Enhanced models, which are designated by JF-2 series part numbers, record up to 50 image sequences (one frame per second, eight frames per image) and save up to 10 sequences (80 frames). They also support up to two pre-recorded voice messages or up to three user-created voice messages, which can be played for visitors.
The video intercoms are designed to be easy and intuitive to operate, requiring little time to install.
Guest Mode Function, SMS Messaging Great for Separate Quarters
Several unique features of Version 203 of DMP’s XR100/XR500 Command Processor Panel software helped San Diego-based La Mesa Electronics sell a system to a client who had a main home with a separate guest area. The guest area has a separate entrance, and the partitioned system enables the main home and guest area to be controlled separately.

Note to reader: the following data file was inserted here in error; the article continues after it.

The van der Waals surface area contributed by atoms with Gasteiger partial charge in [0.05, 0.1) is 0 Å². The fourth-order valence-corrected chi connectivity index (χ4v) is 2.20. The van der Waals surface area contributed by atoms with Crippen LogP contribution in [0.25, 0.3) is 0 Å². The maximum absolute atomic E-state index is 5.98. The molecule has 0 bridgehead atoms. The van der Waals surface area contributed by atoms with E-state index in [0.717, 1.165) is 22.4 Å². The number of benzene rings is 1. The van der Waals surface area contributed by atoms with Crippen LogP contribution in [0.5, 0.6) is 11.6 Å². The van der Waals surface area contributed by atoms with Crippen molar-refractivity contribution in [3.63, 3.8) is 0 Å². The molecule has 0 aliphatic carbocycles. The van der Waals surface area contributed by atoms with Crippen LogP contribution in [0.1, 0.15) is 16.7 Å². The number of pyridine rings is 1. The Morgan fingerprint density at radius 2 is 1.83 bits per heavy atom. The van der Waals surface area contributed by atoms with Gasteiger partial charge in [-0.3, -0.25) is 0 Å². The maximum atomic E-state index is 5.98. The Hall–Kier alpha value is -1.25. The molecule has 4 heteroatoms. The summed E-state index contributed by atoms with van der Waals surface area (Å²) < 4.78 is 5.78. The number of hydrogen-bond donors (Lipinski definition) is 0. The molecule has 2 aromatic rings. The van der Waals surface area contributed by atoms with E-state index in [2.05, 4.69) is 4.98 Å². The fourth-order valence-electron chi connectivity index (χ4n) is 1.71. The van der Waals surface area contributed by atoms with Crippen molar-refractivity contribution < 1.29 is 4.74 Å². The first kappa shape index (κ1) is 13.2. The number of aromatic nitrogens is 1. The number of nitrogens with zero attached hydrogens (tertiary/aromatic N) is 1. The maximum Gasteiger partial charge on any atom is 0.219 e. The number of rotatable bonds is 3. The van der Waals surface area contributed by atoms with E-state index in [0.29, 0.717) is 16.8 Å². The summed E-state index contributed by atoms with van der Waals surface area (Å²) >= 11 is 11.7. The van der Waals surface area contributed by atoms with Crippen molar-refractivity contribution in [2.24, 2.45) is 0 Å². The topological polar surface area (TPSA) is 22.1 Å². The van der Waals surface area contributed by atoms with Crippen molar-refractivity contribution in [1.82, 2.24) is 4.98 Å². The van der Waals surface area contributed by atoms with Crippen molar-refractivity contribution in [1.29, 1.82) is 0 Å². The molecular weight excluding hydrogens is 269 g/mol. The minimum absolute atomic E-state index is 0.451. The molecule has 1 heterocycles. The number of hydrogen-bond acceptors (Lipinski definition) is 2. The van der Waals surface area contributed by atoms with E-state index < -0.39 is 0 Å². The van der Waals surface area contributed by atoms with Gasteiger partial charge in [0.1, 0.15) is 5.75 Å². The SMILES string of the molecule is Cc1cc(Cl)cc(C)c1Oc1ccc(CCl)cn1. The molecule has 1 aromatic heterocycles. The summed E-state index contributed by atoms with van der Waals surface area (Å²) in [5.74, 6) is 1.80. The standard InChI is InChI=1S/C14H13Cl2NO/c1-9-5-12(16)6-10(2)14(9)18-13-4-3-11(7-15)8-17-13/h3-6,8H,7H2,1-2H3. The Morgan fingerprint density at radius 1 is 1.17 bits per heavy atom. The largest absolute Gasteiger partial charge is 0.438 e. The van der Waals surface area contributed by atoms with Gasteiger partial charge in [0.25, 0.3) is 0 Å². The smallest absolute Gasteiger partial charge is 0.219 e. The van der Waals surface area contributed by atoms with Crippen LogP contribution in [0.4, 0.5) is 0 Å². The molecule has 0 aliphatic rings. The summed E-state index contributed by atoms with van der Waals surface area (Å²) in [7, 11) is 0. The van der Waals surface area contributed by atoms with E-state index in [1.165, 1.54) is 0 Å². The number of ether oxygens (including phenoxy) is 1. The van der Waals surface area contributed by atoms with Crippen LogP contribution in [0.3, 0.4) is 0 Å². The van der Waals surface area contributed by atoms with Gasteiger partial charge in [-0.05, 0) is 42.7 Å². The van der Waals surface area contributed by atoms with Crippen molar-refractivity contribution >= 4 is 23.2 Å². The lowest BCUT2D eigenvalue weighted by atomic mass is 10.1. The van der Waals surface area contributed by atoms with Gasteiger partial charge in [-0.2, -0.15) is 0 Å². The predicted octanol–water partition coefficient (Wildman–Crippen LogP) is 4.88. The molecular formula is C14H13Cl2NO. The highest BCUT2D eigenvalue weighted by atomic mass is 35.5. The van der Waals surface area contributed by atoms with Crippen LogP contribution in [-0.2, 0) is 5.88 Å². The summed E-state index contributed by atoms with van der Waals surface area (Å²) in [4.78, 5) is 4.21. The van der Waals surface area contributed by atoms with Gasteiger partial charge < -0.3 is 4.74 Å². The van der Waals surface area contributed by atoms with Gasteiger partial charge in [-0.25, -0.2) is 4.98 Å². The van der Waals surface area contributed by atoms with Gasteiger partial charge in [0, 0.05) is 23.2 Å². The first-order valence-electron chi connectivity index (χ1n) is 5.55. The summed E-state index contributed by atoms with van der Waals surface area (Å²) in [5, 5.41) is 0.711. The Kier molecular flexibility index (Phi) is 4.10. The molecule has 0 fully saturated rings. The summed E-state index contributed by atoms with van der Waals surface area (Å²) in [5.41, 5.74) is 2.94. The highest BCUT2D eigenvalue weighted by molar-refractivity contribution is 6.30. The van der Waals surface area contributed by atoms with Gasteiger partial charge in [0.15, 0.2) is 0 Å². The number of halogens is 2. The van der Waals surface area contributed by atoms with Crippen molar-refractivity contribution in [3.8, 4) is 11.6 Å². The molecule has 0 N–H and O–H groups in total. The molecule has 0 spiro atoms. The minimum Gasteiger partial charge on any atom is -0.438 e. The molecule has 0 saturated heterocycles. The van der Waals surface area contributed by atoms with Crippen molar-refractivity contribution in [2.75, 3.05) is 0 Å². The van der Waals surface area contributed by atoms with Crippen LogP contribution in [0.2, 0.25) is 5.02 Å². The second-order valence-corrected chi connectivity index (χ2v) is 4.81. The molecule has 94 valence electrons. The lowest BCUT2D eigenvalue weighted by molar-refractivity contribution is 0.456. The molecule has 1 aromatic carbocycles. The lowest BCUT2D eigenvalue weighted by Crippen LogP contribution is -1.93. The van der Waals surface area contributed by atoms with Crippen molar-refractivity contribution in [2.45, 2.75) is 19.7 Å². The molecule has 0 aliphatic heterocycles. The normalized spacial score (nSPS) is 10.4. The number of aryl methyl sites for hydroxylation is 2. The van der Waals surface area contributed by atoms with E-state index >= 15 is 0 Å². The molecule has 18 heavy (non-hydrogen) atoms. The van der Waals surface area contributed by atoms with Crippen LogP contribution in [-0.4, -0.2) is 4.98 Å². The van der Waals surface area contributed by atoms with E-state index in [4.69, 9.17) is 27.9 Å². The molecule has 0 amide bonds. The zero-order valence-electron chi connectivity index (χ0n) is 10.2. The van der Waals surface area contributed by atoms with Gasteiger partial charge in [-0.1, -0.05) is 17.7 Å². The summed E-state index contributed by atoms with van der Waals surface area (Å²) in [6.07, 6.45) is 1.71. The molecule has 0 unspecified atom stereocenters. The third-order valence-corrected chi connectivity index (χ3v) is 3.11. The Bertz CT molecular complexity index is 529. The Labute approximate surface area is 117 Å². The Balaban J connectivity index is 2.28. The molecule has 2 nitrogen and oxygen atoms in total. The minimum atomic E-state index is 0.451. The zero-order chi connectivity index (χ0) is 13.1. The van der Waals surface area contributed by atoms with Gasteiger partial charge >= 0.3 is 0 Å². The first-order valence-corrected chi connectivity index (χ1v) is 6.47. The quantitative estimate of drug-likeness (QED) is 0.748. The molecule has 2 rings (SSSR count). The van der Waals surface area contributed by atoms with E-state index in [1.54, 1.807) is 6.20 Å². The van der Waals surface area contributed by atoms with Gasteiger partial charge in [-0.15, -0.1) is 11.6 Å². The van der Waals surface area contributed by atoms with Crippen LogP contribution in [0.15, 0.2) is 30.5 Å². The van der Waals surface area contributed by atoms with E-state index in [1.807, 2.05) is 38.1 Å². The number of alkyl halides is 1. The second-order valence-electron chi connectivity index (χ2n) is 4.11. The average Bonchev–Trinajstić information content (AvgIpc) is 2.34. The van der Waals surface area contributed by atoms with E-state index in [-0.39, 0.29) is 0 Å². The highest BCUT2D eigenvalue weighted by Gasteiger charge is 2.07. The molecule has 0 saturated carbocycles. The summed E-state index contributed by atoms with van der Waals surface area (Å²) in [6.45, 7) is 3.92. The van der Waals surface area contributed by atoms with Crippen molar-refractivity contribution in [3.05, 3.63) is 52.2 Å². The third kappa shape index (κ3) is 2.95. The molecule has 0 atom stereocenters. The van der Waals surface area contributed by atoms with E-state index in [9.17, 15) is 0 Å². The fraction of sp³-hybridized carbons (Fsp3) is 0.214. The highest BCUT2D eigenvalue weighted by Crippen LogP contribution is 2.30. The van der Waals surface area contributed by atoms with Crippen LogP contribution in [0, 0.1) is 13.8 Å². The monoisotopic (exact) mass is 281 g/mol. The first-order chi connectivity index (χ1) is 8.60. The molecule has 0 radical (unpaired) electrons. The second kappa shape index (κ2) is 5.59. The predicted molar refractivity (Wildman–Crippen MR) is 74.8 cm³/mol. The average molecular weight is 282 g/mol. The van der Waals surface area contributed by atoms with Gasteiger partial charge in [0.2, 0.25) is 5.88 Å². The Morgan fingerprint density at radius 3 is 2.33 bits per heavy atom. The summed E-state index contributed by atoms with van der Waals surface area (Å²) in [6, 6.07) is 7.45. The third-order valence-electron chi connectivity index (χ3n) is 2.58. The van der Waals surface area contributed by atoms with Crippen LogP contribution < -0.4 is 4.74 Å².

“Guests can only control their system and only have access to their zones,” explains James Cobb, president of La Mesa Electronics. The panel for the main system, however, can act as a master control for the entire system.
One of the features that the client really likes is the e-mail and short message service (SMS) capability built into the system. If guests visit while the homeowner is away, the homeowner can receive SMS messages through the cellular network to advise him of system status. If the owner is expecting guests to leave at a certain time and does not receive confirmation that the system was armed, he can check with them and, if they forgot to arm it, he can arm the system by calling in through the phone line.